My neighbor pulled me aside earlier this summer and she told me that my 7-year-old is going on 27. The neighbor recalled a recent conversation the two had together about the recent passing of our dog. She told me my daughter had the most interesting and well-thought-out ideas, and gave the neighbor time to reflect and respond in the conversation. “I don’t know many people my age,” my neighbor chuckled, “who can converse as maturely as she does.”
Now, my neighbor doesn’t have the knowledge that I do about how difficult it can be for children with hearing loss to develop these skills. So, her statement to me about Lucy nestled right in the warm-fuzzy spot in my heart. My neighbor doesn’t know that many children with hearing loss have a hard time with abstract and mental state worlds (think: emotions and thoughts). Yet somehow, my daughter with mild to moderate hearing was wondering if my neighbor has ever felt sad about losing a pet.
“…many children with hearing loss have a hard time with abstract and mental state worlds”
These deficits in children with hearing loss can happen because they don’t have the same access to the quantity and quality of conversational inputs as their normal-hearing peers do. They can miss out on key learnings because they cannot overhear other people’s conversations. For example, older siblings may squabble over a problem, and in their own clumsy way tell each other how the other’s actions made them feel. The common moments in a family home let a little one learn from others. They exemplify how to ask questions, wait for answers and then ultimately realize other people think and feel differently than each other. And kids who don’t have well fit hearing technology might miss out on eavesdropping on this situation.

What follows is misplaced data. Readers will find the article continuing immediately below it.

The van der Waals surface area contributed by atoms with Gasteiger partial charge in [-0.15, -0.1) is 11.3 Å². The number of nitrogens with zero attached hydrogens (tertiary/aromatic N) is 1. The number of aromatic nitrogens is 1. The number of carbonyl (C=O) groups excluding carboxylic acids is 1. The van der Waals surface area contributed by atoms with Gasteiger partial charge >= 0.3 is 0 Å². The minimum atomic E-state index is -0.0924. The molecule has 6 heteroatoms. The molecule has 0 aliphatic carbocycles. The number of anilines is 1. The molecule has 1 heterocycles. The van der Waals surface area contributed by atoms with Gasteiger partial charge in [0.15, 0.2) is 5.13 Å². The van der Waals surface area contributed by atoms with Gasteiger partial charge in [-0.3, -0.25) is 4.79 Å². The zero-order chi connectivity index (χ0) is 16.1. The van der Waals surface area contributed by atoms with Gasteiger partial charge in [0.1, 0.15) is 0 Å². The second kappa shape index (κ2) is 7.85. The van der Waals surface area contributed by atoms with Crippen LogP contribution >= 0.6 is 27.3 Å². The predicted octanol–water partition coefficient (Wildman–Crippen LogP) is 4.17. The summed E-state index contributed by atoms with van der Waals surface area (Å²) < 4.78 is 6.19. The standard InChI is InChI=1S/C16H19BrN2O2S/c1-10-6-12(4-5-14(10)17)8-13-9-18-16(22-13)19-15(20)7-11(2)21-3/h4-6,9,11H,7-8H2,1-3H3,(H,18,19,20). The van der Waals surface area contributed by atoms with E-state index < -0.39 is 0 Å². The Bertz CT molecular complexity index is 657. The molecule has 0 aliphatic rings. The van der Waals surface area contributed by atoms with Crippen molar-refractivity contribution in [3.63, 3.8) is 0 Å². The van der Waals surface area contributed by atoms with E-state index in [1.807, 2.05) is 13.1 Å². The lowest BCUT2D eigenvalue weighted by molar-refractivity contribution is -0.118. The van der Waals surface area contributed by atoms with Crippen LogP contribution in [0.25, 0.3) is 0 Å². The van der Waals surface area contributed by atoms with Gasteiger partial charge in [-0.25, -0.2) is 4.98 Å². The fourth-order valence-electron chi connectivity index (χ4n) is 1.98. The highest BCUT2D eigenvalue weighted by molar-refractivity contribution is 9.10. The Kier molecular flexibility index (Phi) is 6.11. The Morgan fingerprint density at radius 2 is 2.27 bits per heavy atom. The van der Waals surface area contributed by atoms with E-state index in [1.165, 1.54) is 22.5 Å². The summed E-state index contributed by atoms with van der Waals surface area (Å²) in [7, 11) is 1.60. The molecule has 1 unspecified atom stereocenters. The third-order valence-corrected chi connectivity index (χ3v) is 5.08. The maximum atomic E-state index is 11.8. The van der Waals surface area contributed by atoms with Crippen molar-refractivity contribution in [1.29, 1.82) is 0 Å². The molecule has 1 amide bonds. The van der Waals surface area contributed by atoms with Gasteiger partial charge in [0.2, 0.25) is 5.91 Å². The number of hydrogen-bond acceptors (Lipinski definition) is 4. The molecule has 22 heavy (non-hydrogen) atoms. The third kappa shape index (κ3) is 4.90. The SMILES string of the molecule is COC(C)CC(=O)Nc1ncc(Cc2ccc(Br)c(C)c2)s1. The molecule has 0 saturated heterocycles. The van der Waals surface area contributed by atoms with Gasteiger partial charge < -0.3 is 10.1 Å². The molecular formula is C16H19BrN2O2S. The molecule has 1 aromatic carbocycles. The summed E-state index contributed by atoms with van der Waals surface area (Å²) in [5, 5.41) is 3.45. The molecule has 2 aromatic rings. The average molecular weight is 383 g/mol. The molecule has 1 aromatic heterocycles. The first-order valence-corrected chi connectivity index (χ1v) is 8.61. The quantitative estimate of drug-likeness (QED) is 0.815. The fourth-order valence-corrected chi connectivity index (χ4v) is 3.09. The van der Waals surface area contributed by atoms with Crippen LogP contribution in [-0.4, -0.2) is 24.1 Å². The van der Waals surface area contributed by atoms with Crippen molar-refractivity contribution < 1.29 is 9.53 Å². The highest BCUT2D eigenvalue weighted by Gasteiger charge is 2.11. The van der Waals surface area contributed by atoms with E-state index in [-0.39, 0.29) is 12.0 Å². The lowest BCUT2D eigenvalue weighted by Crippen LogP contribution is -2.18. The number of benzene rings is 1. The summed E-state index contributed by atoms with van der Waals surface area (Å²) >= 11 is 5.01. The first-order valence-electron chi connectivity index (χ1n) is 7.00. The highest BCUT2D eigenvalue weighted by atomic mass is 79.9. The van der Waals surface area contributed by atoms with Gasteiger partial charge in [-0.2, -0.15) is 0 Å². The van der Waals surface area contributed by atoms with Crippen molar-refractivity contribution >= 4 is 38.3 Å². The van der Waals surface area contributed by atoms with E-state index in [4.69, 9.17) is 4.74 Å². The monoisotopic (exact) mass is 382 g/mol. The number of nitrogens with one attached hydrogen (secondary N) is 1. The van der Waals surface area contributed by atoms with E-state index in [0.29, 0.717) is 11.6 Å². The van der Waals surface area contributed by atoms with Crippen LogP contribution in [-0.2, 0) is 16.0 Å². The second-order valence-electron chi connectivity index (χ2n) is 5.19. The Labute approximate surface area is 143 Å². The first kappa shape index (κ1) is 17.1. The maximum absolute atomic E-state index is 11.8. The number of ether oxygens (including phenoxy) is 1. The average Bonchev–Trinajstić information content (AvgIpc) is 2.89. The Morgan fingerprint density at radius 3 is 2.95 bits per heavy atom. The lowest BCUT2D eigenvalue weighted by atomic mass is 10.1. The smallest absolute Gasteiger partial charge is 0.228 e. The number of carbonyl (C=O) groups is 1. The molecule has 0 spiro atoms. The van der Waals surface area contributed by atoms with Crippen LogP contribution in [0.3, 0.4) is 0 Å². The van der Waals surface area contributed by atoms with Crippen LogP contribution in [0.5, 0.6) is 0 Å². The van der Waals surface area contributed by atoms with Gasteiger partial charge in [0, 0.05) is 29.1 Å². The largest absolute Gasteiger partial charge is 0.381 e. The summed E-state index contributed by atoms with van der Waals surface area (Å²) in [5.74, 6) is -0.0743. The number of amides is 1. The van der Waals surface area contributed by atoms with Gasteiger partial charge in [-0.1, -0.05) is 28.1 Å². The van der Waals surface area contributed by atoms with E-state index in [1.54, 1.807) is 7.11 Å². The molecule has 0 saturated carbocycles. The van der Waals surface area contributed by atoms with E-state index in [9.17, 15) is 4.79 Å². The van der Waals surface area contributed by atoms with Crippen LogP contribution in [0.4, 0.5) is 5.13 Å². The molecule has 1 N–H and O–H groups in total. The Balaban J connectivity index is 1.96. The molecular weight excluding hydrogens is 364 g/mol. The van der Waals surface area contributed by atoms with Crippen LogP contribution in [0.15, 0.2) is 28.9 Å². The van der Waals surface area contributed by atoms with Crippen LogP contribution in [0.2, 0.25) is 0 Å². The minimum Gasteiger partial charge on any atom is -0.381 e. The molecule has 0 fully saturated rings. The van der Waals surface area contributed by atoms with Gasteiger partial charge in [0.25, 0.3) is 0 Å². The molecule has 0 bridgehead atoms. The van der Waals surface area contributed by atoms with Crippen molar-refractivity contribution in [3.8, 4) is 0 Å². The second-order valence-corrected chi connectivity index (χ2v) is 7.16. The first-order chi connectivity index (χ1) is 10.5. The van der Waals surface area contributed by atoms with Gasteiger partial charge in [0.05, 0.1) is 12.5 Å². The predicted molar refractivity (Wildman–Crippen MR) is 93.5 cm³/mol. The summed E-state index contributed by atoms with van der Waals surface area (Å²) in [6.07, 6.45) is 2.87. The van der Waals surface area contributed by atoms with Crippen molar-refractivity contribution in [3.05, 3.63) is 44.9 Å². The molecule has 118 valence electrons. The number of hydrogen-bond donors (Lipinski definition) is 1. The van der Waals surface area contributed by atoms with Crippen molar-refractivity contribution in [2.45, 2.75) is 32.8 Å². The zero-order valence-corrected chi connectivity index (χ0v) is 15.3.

As parents, we can be sure our kids have access to clear, rich sounds all day by using hearing assistive technology to overcome these barriers (think: Roger microphones or frequency lowering features in the hearing aids). And it’s our job to be sure they’re using these devices all day long.
But there are other, non-technology based ways we can use. We can make it a point to be sure our children are active participants in conversations. There is some great new research out of Harvard about how back and forth conversations build a child’s brain. This is true for all kids, not just those with hearing loss.
“We can make it a point to be sure our children are active participants in conversations.”
How we do this as parents will change as the child grows and evolves?
When my kids were babies, I’d narrate everything I did. While pushing my sweetie on a swing, we’d have conversations like this:
“Look around, little one, how many people can we see?”
My baby frequently babbled something in reply.
“Good, love! I see five people too. One, Two, Three, Four, Five.” I’d count, as I discretely pointed to the nearby people. “Oh no, do you see someone who is sad?”
I’d wait until the baby spots the sad kiddo who just scraped her knee.
“You see her, yes.” I’d say, as if my child just verbally answered my question. “Why do you think she is sad? It looks like she just hurt her knee. Ouch. And she wants daddy to come kiss it. Remember yesterday, when you got hurt and daddy picked you up?”
“Daddy,” my little one replies.